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Andrew Koenig

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Object Swapping, Part 5: A Fine Point About Overloading

April 12, 2012

Last week, a sharp-eyed reader pointed out a subtle pitfall in the code that I presented. The problem was specifically in this part of the code:

 
Thing& operator=(Thing t) {
           swap(t);
           return *this;
}
Thing& operator=(Thing&& t) { swap(t); }

and its cause and cure are subtle enough to be worth understanding carefully.

If we have a function that accepts a Thing as its argument, there are four common ways of declaring that function. The fourth of these forms is new in C++11:

 
void f1(Thing);
void f2(Thing&);
void f3(const Thing&);
void f4(Thing&&);

The first of these forms is often referred to as "call by value" — in general, the parameter is initialized as a copy of the argument. The second is "call by reference," and requires that the argument be an lvalue. We might think of the third form as "call by const reference," and does not require the argument to be an lvalue.

It is common to overload functions that look like f2 and f3. Doing so does not create an ambiguity, because if it is possible for an argument to match both f2 and f3, the compiler will choose f2. This choice comes about because in order to choose f3, the compiler would have to add const to the argument. In effect, f2 is a better match than f3 in those cases where f2 is a match at all.

In other words: Suppose we declare

 
void f(Thing&);
void f(const Thing&);

and we call f. If f's argument is an lvalue, it is either const or not. If the argument is not const, the first version of f is a better match than the second (because matching the first version does not require adding const to the argument's type); if the argument is const, only the second version of f matches. If the argument is not an lvalue, then again only the second version of f matches. No argument to f can create an ambiguity.

Now let's look at f4. Its parameter is an rvalue reference, which is considered to be an exact match for any rvalue, but which cannot match an lvalue at all. So look what happens if f1 and f4 are overloaded:

void f(Thing);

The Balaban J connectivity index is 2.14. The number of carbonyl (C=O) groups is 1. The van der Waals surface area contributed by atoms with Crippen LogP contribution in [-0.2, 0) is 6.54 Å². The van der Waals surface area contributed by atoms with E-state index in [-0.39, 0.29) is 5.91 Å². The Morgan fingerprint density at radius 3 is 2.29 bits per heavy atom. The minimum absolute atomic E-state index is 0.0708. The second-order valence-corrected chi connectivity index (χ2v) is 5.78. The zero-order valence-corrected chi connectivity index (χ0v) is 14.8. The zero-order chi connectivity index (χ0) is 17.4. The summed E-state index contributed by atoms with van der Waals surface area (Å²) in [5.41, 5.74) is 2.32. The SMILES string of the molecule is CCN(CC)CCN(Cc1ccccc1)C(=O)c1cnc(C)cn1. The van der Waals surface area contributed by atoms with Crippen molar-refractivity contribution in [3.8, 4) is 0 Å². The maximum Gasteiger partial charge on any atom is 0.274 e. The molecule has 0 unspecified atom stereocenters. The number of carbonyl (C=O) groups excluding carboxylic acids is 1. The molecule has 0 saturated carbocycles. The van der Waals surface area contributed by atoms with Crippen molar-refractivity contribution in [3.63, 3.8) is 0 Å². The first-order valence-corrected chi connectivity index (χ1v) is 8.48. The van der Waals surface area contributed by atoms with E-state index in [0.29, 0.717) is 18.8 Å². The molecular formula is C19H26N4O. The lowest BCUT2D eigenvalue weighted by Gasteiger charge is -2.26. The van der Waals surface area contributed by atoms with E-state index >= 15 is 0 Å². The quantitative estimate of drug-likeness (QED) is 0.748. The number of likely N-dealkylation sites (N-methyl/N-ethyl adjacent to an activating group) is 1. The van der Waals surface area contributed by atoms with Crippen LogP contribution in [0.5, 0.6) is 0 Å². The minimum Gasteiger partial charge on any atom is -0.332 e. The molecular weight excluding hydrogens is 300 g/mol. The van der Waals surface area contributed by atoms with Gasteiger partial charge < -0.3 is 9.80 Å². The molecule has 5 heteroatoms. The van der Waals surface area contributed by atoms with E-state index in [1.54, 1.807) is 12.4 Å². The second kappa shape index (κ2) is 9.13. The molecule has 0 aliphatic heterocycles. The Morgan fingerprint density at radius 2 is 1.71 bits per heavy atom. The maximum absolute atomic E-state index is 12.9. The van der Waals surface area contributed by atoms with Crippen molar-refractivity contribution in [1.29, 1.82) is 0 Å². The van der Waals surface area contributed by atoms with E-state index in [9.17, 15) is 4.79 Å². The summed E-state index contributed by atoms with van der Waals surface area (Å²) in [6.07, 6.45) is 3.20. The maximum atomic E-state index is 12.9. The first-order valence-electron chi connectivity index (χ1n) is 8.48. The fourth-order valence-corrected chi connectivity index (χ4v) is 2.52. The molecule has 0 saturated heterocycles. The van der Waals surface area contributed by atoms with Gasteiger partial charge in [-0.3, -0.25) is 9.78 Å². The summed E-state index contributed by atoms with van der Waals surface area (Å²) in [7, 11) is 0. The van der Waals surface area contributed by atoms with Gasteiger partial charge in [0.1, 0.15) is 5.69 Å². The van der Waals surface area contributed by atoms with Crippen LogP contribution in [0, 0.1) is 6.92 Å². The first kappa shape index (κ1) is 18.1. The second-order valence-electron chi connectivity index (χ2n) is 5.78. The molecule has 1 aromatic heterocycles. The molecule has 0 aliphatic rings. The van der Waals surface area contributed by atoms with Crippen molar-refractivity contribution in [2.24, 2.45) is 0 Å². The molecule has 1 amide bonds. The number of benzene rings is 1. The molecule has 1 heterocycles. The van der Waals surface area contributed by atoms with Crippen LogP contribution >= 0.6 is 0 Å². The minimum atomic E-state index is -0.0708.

void f(Thing&&);

If we call f with an lvalue:

Thing t;
 
f(t);              // calls f(Thing)

there is no problem: The second version of f will not accept an lvalue, so only the first version can be called. However, if we call it with an rvalue:

 
Thing tf();
f(tf());                    // Ambiguous
 

then the call is ambiguous: Both versions of f can accept an rvalue, and neither is better than the other.

One way to resolve this ambiguity is to use the same technique as we did in the first version of f that we saw, namely to overload it this way:

 
void f(const Thing&);
void f(Thing&&);
 

Now, as before, the second version of f will be preferred to the first version in those cases where it can be used at all:

 
Thing tf();
f(tf());                    // Calls f(Thing&&)

If we now go back to apply this overloading technique to our definition of Thing, we have a problem:

 
Thing& operator=(const Thing& t) {
           swap(t);     // Error
           return *this;
}

The problem, of course, is that swap expects a modifiable lvalue, and t is not modifiable because it is const. In effect, we have removed the copy that we were formerly making when we passed the argument to operator=; to make the code work again, we have to make the copy explicitly. The most straightforward way of doing so is:

 
Thing& operator=(const Thing& t) {
Thing temp = t; 

      swap(temp);

      return *this;
}

This discussion has been rather involved. The main point to take away from it is that if you want to overload copy and move versions of a function, be it a copy constructor, assignment operator, or anything else, the right way to do so is to overload const Thing& and Thing&&, not Thing and Thing&&. Moreover, the ambiguity that the first of these forms creates is generally not detected until you try to use the function in an ambiguous way — a fact that makes such errors particularly hard to catch.

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